Produced by Gary Drevitch
WE'VE WATCHED THE "YUMMY YUMMY" VIDEO ABOUT 100 TIMES, SO WE KNOW HOW HE FEELS
But lest anyone fear that Yellow Wiggle Greg Page's absence from the concert stage means the end of the Wiggles altogether, well, no such luck:
. . . Red Wiggle Murray Cook said he didn’t think too many kids would notice the change. “Children tend to center on one thing so if he’s wearing the yellow skivvy (shirt), he’s got black hair — he’s pretty much Greg,” he said.
THIS SEASON'S MUST-HAVE COMPUTER GAME FOR KIDS WHO WANT TO FEED THEIR ADORABLE ANIMAL FRIENDS TO LARGER ADORABLE ANIMALS
MSNBC praises the new XBox game, "Viva Pinata," which it describes as a "kid-appropriate" alternative to the high-violence offerings of the new Wii and PS3. As we began reading about how the game involved transforming a barren lot into a lush garden world, the better to attract adorable, sentient, papier-mache animals, we imagined our bloggy punchline: ". . . And then you smash them to bits with a big stick."
Turns out, we weren't far off. Read on, and remember, this is the "kid-appropriate" offering of the XBox season:
After a couple hours of play, you start spotting bigger piñata (deer, ponies, monkeys) on the outskirts of the garden, peeking in. . . The piñata get more adorable and desirable — such as a googly-eyed bear or unicorn. But the only way to collect these piñata is to uncover secret requirements, such as growing certain goodies or feeding them smaller piñata. Yep, you actually have to sacrifice piñata to attract some of the rarer species, and this introduces the element of choice and consequence to the game. Death is actually a first part of the circle of life in your garden, and truth be told, the cuteness of the piñata, what with their silly behavior, inspires a degree of emotional attachment that makes their demise palpable. (If you're playing with a child, have a box of tissues handy.)
The second part of the circle is birth, as you convince piñata to "romance" and create offspring. Just like attracting piñata, getting these animals in the mood requires meeting specific circumstances, and then shuffling them into a house where they perform a funny mating dance. (If you're playing with a child, have an explanation ready.) . . .
In a related item, in the ongoing debate over whether violent content in videogames can make teens more prone to violence themselves, a University of Indiana researcher may have found the holy grail in MRIs that showed clear changes in teen brains after just 30 minutes of first-person shooter play. Newsweek interviewed the lead researcher, the eminently coy Vincent Matthews:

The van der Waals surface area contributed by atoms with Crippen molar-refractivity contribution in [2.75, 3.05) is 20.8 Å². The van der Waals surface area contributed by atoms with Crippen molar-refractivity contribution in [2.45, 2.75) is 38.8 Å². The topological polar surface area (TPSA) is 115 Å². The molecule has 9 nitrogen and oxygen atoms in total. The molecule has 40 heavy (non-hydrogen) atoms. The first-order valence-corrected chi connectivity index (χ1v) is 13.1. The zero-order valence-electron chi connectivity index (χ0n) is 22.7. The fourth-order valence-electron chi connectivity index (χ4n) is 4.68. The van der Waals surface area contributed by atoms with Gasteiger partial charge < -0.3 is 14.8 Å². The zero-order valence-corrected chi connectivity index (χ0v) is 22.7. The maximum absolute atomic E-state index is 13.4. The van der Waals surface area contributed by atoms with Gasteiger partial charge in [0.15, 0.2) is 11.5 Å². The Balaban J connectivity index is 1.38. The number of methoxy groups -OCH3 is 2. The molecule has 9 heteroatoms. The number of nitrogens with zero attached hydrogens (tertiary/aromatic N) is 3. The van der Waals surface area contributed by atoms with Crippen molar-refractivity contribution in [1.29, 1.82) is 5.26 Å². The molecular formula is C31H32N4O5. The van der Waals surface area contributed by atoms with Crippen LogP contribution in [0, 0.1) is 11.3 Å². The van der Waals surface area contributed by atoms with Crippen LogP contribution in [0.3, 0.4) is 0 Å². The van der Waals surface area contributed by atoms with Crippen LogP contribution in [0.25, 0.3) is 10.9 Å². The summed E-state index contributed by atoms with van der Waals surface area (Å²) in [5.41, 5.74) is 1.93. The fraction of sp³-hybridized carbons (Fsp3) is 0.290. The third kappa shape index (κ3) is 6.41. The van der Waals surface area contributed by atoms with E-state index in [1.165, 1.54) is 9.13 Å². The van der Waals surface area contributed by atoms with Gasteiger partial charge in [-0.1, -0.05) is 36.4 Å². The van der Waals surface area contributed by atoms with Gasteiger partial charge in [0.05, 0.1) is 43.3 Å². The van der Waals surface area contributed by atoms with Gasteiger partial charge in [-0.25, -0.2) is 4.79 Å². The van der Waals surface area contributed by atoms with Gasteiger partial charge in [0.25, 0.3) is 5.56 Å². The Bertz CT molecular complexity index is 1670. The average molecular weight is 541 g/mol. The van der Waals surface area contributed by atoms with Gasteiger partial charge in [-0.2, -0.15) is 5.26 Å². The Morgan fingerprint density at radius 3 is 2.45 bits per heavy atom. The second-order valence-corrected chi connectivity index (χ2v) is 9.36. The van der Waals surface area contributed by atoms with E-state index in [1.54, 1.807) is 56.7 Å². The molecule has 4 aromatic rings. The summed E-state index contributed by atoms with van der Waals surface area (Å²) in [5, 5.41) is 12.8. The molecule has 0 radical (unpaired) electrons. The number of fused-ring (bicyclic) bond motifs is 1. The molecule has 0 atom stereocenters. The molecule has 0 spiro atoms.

Some people even blame school shootings on violent videogames. What do you think?
I’ve seen those same reports, too. Those are just anecdotal situations. There have been shootings, and at least in a couple instances, the people were involved in doing these violent games. One of the people had no practice shooting weapons but had practice in these videogames and had incredible accuracy. I’m not really an expert on how that sort of behavior transfers to the real world. That certainly is one of the concerns that some people have.
HE'S HAVING FUN WITH IT, BUT WE'RE WITHHOLDING JUDGMENT UNTIL WE SEE THE MRI RESULTS
Fellow recently discovered hotwheels.com,
which offers him a personalized home page and a variety of race-car
games that, while overly loud, are straightforward enough for him to
figure out on his own. As he moves past the Noggin/Nick Jr/PBS Kids
site, this seems to be working as a decent introduction to the world of
big-kid video games for him. We can't give it a full-throated
recommendation, as there's virtually no nutritional content, and at
least half the site is devoted to promotions and sales, but you could
YOU'RE A GOOD APOSTLE, CHARLIE BROWN!
other parents of a certain age, we immerse our kids with the media we
loved as kids, whether or not we should. Case in point: ABC's broadcast
of "A Charlie Brown Christmas"
earlier this week. We told Small and Tiny that if they completed all
their homework and ablutions by 8:00, they could watch it with us
before going to bed. Now, we've watched this special with them at least
four years running, and every time we're taken aback by Linus'
retelling of Luke 2:8-14 toward the end. (One version of the remarkable story of how this scene made it on air in the first place can be found here.)
But every year we come back and watch it again, crossing our fingers
that the kids won't ask us too much about this savior "Christ the Lord"
whom Linus spoke of (twice, as it happens).
And then, after we turned the TV off the other night, Fellow said,
"That was silly! Those guys believe in that STUPID guy that we DON'T believe in!"
"What do you mean, Fellow?"
"Santa Claus! We don't believe in him. . . Daddy, so does that mean he won't bring us any presents?"
December 2, 2006 | Permalink |
TrackBack URL for this entry:
As far as the presidential coins go, I think they should all be honored as they're all a part, good or bad of American history.
If the decision is purely performance based, we'll only have around a dozen new coins minted in this series.
Posted by: Mike | May 11, 2008 12:34:13 PM
The comments to this entry are closed.